Europe Knocked for Balking at Public-private Satellite Venture

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PARIS — Public-private partnerships (PPPs) in satellite telecommunications remains an attractive opportunity that European governments have mostly failed to seize despite PPPs’ relevance at a time of tight government budgets, the French Institute for International Affairs (IFRI) said.

In a report, “The Development of Public-Private Partnerships in the European Satcom Sector”, released June 6, IFRI said the “disastrous” experience of the PPP planned and then abandoned for Europe’s Galileo satellite navigation project should not be held against PPPs in general.

PPPs can take several forms, from a government-owned hosted payload launched on a commercial satellite, to a cost-sharing arrangement on research and development to a guaranteed lease of a satellite system financed by the private sector.

The British government has been Europe’s most active in PPPs, accounting for two-thirds of them conducted by governments in Europe in all sectors combined. Britain is also the nation that outsourced its military’s beyond-line-of-sight telecommunications, including satellite telecommunications, to the private sector in a multibillion-dollar contract with Paradigm Secure Communications, a unit of Astrium Services.

The German government’s SatcomBw and Italy’s Sicral 1B military satellite programs also have relied at least in part on private-sector investment, although to a lesser extent than with the British Skynet 5 military satellite system.

Perhaps made gun-shy by the experience with Galileo, the European Union has not agreed to any PPPs in satellite telecommunications despite the fact that telecommunications is the one space sector that is clearly profitable without massive government support.

The European Investment Bank provided some 225 million euros ($533 million) in backing for a large telecommunications satellite design developed by the French and European space agencies, but the European Commission has not taken the next step.

For IFRI, this is difficult to understand. Satellite telecommunications projects are among the least risky of space investments, and thus the most likely to attract private capital. In addition, telecommunications satellite demand supports Europe’s satellite manufacturing and launch-services industries, both of which have been judged strategic by European authorities.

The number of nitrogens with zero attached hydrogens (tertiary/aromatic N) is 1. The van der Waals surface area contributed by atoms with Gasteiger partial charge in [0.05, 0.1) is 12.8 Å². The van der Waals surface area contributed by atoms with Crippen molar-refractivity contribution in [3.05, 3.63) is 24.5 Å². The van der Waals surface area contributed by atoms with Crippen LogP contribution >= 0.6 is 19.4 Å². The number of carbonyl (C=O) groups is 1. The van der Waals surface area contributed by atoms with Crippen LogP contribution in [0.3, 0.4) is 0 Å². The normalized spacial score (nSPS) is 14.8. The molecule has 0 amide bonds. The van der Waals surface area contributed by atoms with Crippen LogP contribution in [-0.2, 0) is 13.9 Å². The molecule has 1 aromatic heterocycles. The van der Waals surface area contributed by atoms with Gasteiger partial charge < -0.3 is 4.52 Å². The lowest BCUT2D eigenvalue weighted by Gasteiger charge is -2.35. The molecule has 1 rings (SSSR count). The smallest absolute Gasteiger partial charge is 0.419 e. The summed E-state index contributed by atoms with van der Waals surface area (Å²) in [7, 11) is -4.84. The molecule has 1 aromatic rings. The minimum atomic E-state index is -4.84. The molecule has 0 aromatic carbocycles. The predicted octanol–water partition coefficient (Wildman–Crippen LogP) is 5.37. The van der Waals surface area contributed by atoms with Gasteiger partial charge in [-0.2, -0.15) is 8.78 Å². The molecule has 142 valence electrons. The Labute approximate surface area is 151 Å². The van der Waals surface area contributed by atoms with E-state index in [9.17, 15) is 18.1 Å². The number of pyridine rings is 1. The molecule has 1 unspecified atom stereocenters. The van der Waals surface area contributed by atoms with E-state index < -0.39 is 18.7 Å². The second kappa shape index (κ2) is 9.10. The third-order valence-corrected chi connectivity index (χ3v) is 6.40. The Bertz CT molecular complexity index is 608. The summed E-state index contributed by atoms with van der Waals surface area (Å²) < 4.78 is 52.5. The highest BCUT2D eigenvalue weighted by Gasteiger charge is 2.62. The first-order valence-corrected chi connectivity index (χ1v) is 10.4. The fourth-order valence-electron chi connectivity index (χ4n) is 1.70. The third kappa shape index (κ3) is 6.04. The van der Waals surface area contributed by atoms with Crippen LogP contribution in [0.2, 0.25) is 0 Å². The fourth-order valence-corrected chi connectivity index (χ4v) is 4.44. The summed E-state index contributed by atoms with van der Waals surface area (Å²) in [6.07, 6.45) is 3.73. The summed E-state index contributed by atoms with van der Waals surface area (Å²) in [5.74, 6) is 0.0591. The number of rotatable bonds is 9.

The European Space Agency (ESA) has taken a few steps toward satellite telecommunications PPPs with its share of the Alphasat project, which was co-funded by industry, and with the Hylas broadband satellite now used by Avanti Communications of London, and the SmallGeo multifunctional satellite platform whose first model was sold to commercial satellite operator Hispasat of Spain.

“ESA invests in the {research and development] and the private sector operator gets a satellite platform ‘for free,’ while dealing with the on-orbit validation process and the exploitation risk,” IFRI said of ESA’s experience.

More recently, ESA has proposed a PPP-type financial arrangement for a data-relay satellite system over Europe that would have commercial, civil-government and military uses. Astrium Services has been selected to operate the system, but financial details have yet to be settled.

IFRI suggests that PPPs could help cash-strapped European defense ministries to deploy satellite technologies by piggybacking a given military capacity on a commercial satellite owned by a private-sector operator.

The hosted-payload idea has been used in Europe and the United States and should be a natural choice for European governments whose budgets do not have much room for dedicated military spacecraft.

ESA and the European Maritime Safety Agency are jointly exploring whether to sponsor, perhaps with a PPP, a constellation of small satellites to be used for maritime surveillance. The satellites would pick up Automatic Identification System (AIS) signals from ships and beam that data to coastal authorities that now must wait for the vessels to come close enough to shore to be detected by ground-based antennas.

Leendert Bal, head of the operations department of the European Maritime Safety Agency, said a satellite-based AIS system would cover ships weighing 300,000 kilograms or more as provided by the International Convention for Safety of Life at Sea.

In a debate on maritime security published June 15 by Europe’s Security & Defence Agenda think tank, based in Brussels, Bal said a satellite-AIS system would be a welcome augmentation to current short-range maritime surveillance capabilities.

Gen. Marc Duquesne, deputy director for strategic affairs in the French Defense Ministry, cautioned in the debate that many ships that are supposed to carry AIS either do not or do not maintain the equipment.

“It is commonly accepted that data transmitted this way is either incomplete or incorrect in 70 percent of cases,” Duquesne said, adding that ships under 300 metric tons do not carry AIS terminals.

Duquesne said he nonetheless favored a program putting AIS terminals on radar Earth observation satellites to enable coastal authorities to visualize the ships in question in addition to receiving such AIS data as is available.